Schools and School Funding

Despite the Governor’s statements about “full funding of schools” many school districts are at least two payments, if not more in arrears on the receipt of mandated categorical. Mandated categorials are payments to local school districts such as for Special Education, Summer School, and Transportation. In addition, the Governor’s proposed property tax freeze would have also applied to school districts. Being amongst the largest levies on a property tax bill, school districts with low EAVs would be hurt immensely. Many school districts have also not received their transportation monies. This will be solved with a fair and equitable budget but at the same time, the Governor’s office and the State Board of Education are responsible for monitoring the fiscal health of these districts. And if they have not received monies owed to them, this administration and the State Board need to be held accountable.


One of the most sweeping changes in school funding legislation in the last 30 years occurred with SB1.

SB1 established the so-called “Evidence Based Model” which more fairly allocates money to school districts, irrespective of their property wealth. Based on a mathematical formula, this model accounts fro the needs of students with disabilities, English learners and low-income students. It ensures that a district’s taxing effort matches the districts local wealth and, unlike earlier well-meaning efforts, no school district loses money and is in a more stable long-term funding solution.

Estimated Funds from SB1*

ARBOR PARK SCHOOL DISTRICT 145 48% 57% $566,225
COUNTRY CLUB HILLS SCH DIST 160 77% 62% $264,524
ELEM SCHOOL DISTRICT 159 63% 100% $47,717
MATTESON ELEM SCHOOL DIST 162 60% 67% $289,076
PRAIRIE-HILLS ELEM SCH DIST 144 81% 56% $1,218,074
RICH TWP H S DISTRICT 227 58% 62% $924,276
TINLEY PARK COMM SCH DIST 146 37% 106% $2, 947

 In addition, the evidence based model and some features of the planned FY2018 budget that House Democrats are about to introduce have “true” property tax relief measures built in. High tax school districts are eligible for property tax relief up to 1% of their EAV:


MATTESON ELEM SD 162 $2,689,710
PRAIRIE-HILLS ELEM SD 144 $1,359,965
RICH TOWNSHIP HIGH SD 227 $2,986,318


* Based on ISBE published model. Numbers reflect an FY17 simulation. FY18 Numbers will vary. Based on DHS %

*** Estimate by Advance Illinois and assume a $200M Property Tax Relief Fund

Education Group Visits Statehouse

Updated: Wednesday, March 11 2015, 09:21 AM CDT
Education groups visited the statehouse on Tuesday to discuss the state’s funding of public schools.
They came from all over the state, and voiced concerns to lawmakers. The concerns included the state’s failure to meet funding promises, and growing inequality of funding between districts.
But lawmakers say there is at least one point of contention.
“I maintain that even though we’re under these mandates, there are things you have an advantage in some of the flat grant districts that other districts don’t have,” said Rep. Al Riley (D-Olympia Fields).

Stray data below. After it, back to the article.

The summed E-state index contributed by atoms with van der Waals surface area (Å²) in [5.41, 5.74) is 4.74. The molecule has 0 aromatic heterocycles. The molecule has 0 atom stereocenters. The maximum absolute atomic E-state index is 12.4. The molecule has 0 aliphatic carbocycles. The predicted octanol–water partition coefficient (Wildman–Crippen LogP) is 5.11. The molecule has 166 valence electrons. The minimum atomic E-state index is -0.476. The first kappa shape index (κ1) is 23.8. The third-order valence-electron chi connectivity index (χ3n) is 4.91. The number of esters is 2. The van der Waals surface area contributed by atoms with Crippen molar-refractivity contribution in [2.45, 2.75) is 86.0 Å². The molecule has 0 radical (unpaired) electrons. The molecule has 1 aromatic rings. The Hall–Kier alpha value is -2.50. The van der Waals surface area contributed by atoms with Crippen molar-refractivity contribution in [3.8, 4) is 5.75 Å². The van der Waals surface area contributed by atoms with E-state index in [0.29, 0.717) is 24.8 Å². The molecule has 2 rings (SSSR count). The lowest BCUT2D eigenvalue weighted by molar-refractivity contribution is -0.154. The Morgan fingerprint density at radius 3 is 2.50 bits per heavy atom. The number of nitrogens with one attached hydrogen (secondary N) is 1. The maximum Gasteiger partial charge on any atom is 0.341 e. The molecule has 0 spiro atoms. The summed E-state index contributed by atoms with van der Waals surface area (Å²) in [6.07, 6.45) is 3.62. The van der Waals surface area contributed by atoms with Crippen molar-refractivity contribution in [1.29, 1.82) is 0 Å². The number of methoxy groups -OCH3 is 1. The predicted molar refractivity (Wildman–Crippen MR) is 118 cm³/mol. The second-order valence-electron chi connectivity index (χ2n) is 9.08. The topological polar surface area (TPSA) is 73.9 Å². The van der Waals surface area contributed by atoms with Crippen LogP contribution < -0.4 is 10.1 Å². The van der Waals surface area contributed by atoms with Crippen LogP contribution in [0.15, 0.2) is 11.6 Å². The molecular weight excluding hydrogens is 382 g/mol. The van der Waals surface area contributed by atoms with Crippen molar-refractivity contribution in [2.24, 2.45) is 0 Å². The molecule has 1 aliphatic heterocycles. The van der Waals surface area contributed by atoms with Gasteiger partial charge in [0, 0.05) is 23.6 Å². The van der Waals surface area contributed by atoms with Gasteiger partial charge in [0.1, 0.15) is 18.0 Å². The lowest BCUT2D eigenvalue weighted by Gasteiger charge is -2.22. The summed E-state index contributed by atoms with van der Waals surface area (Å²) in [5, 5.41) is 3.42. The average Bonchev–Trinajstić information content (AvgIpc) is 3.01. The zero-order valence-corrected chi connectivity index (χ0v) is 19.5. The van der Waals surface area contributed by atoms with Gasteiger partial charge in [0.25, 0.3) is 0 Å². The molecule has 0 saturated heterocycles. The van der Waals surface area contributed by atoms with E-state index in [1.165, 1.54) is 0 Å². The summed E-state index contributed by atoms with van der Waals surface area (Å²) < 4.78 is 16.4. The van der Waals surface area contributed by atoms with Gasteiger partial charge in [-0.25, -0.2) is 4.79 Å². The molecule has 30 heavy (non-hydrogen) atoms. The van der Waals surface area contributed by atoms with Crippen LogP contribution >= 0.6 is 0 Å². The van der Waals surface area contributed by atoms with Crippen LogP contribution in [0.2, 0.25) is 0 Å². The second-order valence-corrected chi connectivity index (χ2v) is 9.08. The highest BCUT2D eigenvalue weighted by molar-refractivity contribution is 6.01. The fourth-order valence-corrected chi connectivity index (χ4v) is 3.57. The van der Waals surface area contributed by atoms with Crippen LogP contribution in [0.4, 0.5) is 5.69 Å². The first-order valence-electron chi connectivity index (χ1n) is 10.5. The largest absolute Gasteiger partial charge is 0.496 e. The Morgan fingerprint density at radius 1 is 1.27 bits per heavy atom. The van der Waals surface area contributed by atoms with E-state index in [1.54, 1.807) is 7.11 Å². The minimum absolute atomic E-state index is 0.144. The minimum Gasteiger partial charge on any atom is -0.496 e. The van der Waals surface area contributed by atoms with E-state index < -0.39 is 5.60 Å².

A House committee is set to discuss a plan to change the state’s funding formula for schools on Wednesday.Read More at:

South Suburban Students Advocate for Educational Funding in Springfield

South Holland, IL-(ENEWSPF)  South Suburban College students traveled to Springfield recently to participate in Student Advocacy Day and Legislative Awareness Day. Students from the college’s Student Life & Leadership Department, Student Government, and Division of Adult Education worked together as the events were set up for the same day this year. The students visited legislators to advocate specifically for funding for adult education programs and MAP (Monetary Award Program).  They also promoted SSC’s important role in College District 510 and the critical importance state funding plays in assisting residents who need the college’s programs and services. The students made the trip representing SSC along with Don Manning, President; Patrice Burton, Dean of Student Services; Rebecca Garcia, Student Trustee; Christopher McElroy, Volunteer Literacy Coordinator and Transitions Coach; Erica Humphrey, ABE/ASE Evening Coordinator; and Arkeytta Johnson, ICAPS Instructor.

Student representatives from almost all 48 community colleges were in attendance for both Student Advocacy Day and Legislative Awareness Day, organized respectively by the Illinois Community College Board (ICCB) Student Advisory Committee (SAC), and the Illinois Adult & Continuing Education Association (IACEA). SSC was the only college with a collaboration of this nature and had one of the largest groups in attendance.

“Serving as Vice-Chair to the ICCB-SAC this past year was amazing, but the icing on the cake was being with so many students I represent at SSC in Springfield today,” said Student Trustee Garcia. “We were advocating for what we believe in–that community colleges are extremely important, and without them we wouldn’t be where we are today.”

The SSC group met with the following legislators along the way: Senator Michael Hastings, Representative Marcus Evans, Representative Will Davis (Davis also introduced the SSC contingent on the House floor), Representative Al Riley, and Senator Napoleon Harris. Representative Thaddeus Jones was not available but generously provided the SSC student advocates with lunch.

President Manning added, “I am so proud of our students for passionately playing a role in some very important issues and decisions that are being made right now in Springfield. I would also like to thank our south suburban legislators for taking the time to meet with our advocacy group and to help educate them on the process.”

SSC is located at 15800 South State Street, South Holland, Illinois.

Written by press release

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